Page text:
High energy deficits due to underfeeding are frequently observed during critical illness and are associated with significant morbidity and mortality. Adequate determination of energy requirements is imperative for optimizing nutrition. For this goal, indirect calorimetry is considered to be the gold standard but it is expensive, time-consuming, and not readily available in many hospitals. As an alternative, most ICU physicians use bedside formulas to predict calorie needs. Some equations are obtained during resting metabolism in healthy humans and “corrected” by adding stress or injury factors. Others are derived from regression analysis in patients whereby various static and dynamic variables are identified and eventually adjusted for type of patient and/or disease. Few studies have evaluated the accuracy of predictive equations in critically ill patients. The largest prospective study to date identified the Penn State equation, including a modified version for obesity, as being the most accurate. Whether the systematic use of (a) particular formula(s) for estimating calorie needs may influence morbidity or outcome in ICU patients remains to be determined.
Polymyxins are ‘‘old’’ antimicrobials which were abandoned for almost 30 years because of significant renal and neurological toxicity. However, the alarming rise of multi-resistant Gramnegative bacterial infections worldwide has revived interest in these ‘‘forgotten’’ agents. Colistin (polymyxin E) is one of the main antibiotics of this class. It is most often administered as the pro-drug colistimethate sodium. Doses for treatment of systemic infections in adults range between 3 and 9 million IU per day. Colistin is increasingly used for treatment of pneumonia and bacteremia in critically ill patients. During their ICU stay, many of these subjects will need continuous renal replacement therapy (CRRT) because of acute kidney injury or an unstable hemodynamic condition. Based on recent pharmacological data and own experience, we postulate that patients undergoing CRRT may receive substantially higher doses of colistin (i.e., a high loading dose, followed by a maintenance dose up to 4.5 million IU tid). Treatment can be continued for a prolonged time period without increasing toxicity. CRRT counteracts colistin accumulation because the drug is continuously filtered and also significantly adsorbed in the bulk of the dialysis membrane. Implementing such ‘‘CRRT rescue’’ therapy does require the strict use of highly adsorptive dialysis membranes in association with citrate anticoagulation to increase membrane performance.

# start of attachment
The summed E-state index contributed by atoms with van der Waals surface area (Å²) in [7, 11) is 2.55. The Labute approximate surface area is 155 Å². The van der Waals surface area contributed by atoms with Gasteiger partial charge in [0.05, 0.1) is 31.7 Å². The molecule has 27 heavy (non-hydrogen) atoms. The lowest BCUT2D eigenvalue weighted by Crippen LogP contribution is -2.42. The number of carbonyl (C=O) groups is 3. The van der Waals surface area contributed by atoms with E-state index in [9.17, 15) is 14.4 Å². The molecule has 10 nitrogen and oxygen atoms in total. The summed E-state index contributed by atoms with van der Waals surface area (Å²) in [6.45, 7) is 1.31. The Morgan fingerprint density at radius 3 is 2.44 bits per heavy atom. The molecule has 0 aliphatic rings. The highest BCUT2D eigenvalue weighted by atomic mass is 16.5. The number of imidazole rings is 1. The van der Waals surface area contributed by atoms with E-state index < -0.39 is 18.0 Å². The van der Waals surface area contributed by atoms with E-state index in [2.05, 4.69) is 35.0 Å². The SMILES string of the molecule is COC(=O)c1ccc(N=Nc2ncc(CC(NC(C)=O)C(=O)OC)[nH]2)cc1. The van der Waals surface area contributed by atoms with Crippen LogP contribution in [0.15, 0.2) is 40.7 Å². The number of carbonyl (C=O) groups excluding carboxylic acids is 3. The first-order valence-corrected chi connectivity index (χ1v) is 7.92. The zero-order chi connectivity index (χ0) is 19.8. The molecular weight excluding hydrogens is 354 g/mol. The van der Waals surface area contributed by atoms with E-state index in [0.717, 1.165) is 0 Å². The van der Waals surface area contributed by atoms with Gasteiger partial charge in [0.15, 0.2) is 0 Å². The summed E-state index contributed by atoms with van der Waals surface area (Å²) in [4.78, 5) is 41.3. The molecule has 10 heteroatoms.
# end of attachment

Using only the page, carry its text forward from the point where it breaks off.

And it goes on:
Sepsis-induced acute kidney injury (SAKI) remains an important challenge for intensive care unit clinicians. We reviewed current available evidence regarding prevention and treatment of SAKI thereby incorporating some major recent advances and developments. Prevention includes early and ample administration of “balanced” crystalloid solutions such as Ringer’s lactate. For monitoring of renal function during resuscitation, lactate clearance rate is preferred above ScvO2 or renal Doppler. Aiming at high central venous pressures seems to be deleterious in light of the novel “kidney afterload” concept. Noradrenaline is the vasopressor of choice for preventing SAKI. Intra-abdominal hypertension, a potent trigger of acute kidney injury in postoperative and trauma patients, should not be neglected in sepsis. Renal replacement therapy (RRT) must be started early in fluid-overloaded patients refractory to diuretics. Continuous RRT (CRRT) is the preferred modality in hemodynamically unstable SAKI but its use in more stable SAKI is increasing. In the absence of hypervolemia, diuretics should be avoided. Antimicrobial dosing during CRRT needs to be thoroughly reconsidered to assure adequate infection control.
Statins essentially are cholesterol-lowering drugs that are extensively prescribed for primary and secondary prevention of cardiovascular disease. Compelling evidence suggests that the beneficial effects of statins may not only be due to its ability to control cholesterol levels but also due to a pleiotropic cholesterol-independent anti-inflammatory, antioxidant, endothelial-protective and plaque-stabilizing activity. Along this line, statins may also exert acute and long-term effects on renal function. We present a narrative literature review that summarizes arguments in favor of or against the preventive and/or therapeutic use of statins in kidney-related diseases or complications. We also highlight the ongoing controversy regarding statin therapy in chronic and end-stage kidney disease.